London — The EU section of Russia's planned 55 Bcm/year Nord Stream 2 gas link to Germany could face tariff regulation from March at the latest after the European Parliament signed off changes to the EU's gas directive on Thursday.
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Nord Stream 2 is planned online by the end of this year, when owner Gazprom's transit contract with Ukraine expires, so in principle Russia could flow gas from then until the changes apply without any operational adjustments.
The exact timings are still uncertain, however. The parliament's approval Thursday puts the changes on track to be approved by EU ministers and enter into force -- become binding -- in June.
Germany then has nine months to transpose them into national law, so by March at the latest.
The changes extend EU internal energy market rules, including tariff regulation, to the EU section of all offshore gas pipelines with non-EU countries, including Nord Stream 2.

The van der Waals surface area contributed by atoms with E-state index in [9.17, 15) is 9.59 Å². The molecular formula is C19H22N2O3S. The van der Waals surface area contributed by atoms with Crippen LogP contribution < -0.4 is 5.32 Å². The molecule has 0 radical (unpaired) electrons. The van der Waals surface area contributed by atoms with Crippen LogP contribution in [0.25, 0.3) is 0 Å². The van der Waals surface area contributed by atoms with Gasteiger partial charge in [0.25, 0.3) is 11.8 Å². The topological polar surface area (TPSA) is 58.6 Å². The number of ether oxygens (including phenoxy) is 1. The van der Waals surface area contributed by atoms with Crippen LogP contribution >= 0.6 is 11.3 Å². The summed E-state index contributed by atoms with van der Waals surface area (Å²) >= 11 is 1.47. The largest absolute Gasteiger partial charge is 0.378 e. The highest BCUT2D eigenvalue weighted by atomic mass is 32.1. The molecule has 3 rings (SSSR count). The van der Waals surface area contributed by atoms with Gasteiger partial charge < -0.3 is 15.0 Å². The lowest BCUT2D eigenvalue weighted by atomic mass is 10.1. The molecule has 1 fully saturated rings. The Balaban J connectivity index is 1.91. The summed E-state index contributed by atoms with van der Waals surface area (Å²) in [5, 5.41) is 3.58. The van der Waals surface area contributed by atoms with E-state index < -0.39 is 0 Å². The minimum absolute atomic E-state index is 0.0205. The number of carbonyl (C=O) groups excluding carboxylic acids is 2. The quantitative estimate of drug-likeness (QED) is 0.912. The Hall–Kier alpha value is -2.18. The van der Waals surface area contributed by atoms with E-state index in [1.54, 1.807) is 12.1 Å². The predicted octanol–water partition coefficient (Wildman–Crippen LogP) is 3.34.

Offshore pipelines already in use before the changes enter into force -- which excludes Nord Stream 2 -- will be eligible for derogations of up to 20 years, and these could also be renewed.
National governments will have a year from entry into force to decide these derogations, so likely until June 2020.
That means there is no immediate impact for Spain's MEG and Medgas links to Algeria, Italy's Transmed link to Algeria via Tunisia, and its Green Stream link to Libya, plus Russia's 55 Bcm/year Nord Stream 1 link to Germany.
Nord Stream 2, however, will have to comply as soon as the rules are part of German national law.
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--Edited by Jonathan Loades-Carter, firstname.lastname@example.org